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Cambridge MPhil Thesis: “An Autoethnographic Approach to George Crumb’s ‘Five Pieces for Piano’”

The first chapter of my Cambridge Master of Philosophy in Music dissertation:

INTRODUCTION Analytical musicology has largely focused on studying the hermeneutic and theoretical implications of the music-as-text.4 However, in the moment of performance, the performer’s mental inquiry is focused on the complexities of the moment of performing – both on the body and also the mental/interpretative, as well as close listening and monitoring of one’s own sounds. Furthermore, the performance of extended techniques that are commonly utilised in new music compositions, subverts engrained sensorimotor habits and necessitates further research.

The impetus for this research direction came from my own experiences as a classically trained pianist. An injury in my mid-teens led to an extended inquiry into the biomechanics of navigating the instrument, and an increased awareness that the way I used my body in piano performance could either aid or impede the way my expressive intentions were perceived. I became increasingly conscious of how my body looked and felt during performance. In addition, a desire to transcend the aesthetic and ideological boundaries of the common practice period led to my later interest in new music written for the extended piano. Playing inside the piano required an even higher degree of physicality than playing on the keyboard, as I was bent over the keyboard often in rather awkward positions, reaching for far-flung strings with my petite torso rather than ergonomically seated at the piano stool, but I found myself enjoying the unique sensations of interacting with my instrument in new ways.5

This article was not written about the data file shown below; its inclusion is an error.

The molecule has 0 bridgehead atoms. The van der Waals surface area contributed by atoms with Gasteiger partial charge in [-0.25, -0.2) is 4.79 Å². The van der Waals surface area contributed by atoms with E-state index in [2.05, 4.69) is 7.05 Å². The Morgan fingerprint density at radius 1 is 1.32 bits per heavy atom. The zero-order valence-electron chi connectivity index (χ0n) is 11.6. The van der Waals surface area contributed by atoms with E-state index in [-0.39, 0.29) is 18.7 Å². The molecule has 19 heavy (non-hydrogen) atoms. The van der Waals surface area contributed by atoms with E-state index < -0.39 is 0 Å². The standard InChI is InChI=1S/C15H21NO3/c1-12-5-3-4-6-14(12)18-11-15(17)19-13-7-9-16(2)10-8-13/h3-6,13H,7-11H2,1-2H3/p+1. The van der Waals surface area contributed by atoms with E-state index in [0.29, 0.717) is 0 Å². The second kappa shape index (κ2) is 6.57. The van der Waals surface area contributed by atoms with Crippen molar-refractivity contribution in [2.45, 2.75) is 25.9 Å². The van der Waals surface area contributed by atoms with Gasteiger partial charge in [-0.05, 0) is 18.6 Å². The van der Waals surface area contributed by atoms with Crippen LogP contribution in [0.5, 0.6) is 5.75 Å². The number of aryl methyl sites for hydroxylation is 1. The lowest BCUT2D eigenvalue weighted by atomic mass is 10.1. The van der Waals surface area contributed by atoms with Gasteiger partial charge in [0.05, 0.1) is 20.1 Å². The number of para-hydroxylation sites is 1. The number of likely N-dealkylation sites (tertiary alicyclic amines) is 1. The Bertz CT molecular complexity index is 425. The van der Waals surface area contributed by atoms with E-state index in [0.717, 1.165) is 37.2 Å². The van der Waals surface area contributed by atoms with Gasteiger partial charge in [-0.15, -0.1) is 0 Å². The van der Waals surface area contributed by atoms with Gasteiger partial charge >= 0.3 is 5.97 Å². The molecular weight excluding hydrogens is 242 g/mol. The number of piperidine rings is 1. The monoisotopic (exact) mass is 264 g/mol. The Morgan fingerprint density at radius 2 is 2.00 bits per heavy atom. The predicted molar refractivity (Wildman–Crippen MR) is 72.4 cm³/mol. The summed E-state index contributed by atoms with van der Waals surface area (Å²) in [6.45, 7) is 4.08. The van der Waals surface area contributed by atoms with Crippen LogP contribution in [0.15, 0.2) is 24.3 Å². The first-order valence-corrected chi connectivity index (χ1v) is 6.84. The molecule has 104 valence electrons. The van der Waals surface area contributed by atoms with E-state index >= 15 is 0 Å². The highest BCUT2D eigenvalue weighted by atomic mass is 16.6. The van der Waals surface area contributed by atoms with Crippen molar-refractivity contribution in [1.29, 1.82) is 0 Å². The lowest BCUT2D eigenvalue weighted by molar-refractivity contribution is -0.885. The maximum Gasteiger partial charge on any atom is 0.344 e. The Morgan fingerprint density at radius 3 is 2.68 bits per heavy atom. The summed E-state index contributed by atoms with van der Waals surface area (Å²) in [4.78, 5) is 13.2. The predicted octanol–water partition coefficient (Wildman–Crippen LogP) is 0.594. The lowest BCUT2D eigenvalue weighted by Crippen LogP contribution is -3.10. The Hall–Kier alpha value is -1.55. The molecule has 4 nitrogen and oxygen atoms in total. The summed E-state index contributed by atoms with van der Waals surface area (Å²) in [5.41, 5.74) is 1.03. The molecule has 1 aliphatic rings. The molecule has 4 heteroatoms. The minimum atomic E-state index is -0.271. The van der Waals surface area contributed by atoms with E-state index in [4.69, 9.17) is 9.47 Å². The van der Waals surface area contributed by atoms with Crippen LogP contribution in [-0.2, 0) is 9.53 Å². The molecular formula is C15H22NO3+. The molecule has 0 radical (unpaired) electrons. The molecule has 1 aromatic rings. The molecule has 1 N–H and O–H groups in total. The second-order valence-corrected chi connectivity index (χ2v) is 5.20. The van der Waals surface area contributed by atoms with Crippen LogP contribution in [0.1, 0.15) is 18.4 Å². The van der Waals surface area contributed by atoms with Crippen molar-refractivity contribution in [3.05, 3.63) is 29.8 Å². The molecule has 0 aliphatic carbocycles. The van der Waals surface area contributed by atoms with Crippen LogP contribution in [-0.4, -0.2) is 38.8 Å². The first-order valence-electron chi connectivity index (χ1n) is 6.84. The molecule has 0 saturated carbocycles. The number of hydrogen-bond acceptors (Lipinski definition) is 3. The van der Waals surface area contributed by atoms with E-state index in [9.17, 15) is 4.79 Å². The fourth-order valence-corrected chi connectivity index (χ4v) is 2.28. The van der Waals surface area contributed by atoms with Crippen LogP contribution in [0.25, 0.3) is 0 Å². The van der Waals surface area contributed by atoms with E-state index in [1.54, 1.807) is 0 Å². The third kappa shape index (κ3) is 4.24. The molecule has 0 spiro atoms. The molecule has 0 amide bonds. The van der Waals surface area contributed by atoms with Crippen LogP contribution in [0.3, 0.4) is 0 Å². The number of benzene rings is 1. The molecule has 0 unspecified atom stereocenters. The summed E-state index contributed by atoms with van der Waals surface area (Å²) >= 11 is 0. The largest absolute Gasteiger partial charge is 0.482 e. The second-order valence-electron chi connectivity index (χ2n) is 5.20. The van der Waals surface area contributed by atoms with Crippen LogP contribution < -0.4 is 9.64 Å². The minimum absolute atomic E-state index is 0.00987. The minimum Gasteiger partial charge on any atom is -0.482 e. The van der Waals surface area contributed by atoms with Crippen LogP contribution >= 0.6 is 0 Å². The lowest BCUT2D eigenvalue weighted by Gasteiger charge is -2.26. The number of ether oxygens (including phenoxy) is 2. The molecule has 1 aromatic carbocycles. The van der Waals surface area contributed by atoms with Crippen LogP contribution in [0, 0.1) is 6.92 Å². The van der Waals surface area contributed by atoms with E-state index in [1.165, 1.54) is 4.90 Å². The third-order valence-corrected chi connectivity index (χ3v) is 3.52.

These preliminary thoughts led me to my proposed investigation of the experience of music performance from the perspective of the performer. This dissertation explores utilising autoethnography as a method of performer’s analysis through the performance of George Crumb’s Five Piano Pieces. I will also discuss how autoethnography influenced and enhanced my approach to performance.

I employ an autoethnographic research process to articulate my own experience of performing, linking it to a theoretical framework derived from phenomenology. Contemporary phenomenology takes as its intellectual premise that all perception originates from the body rather than the mind, offering a methodological framework to extract knowledge about the unique ways that a performer experiences himself/herself as an embodied being during the event of musical performance. Phenomenology as a method of inquiry has an extensive academic longue durée, but I intend to use the interpretations of the more recent scholarly work of Enactivists such as Varela, Rosch, and Thompson (1991) and Colombetti (2014) to inform my understanding of phenomenological tools. Psychologist Daniel Stern’s work on dynamic forms of vitality (2001; 2004; 2010) theorises on how we experience personal feelings and movements in all aspects of our everyday living. These forms of vitality – continuously informing the experience of being alive – are dynamic and ever-changing, flowing between different sense modalities, and therefore provide a viable lens through which we may examine the experience of making/creating musical performances.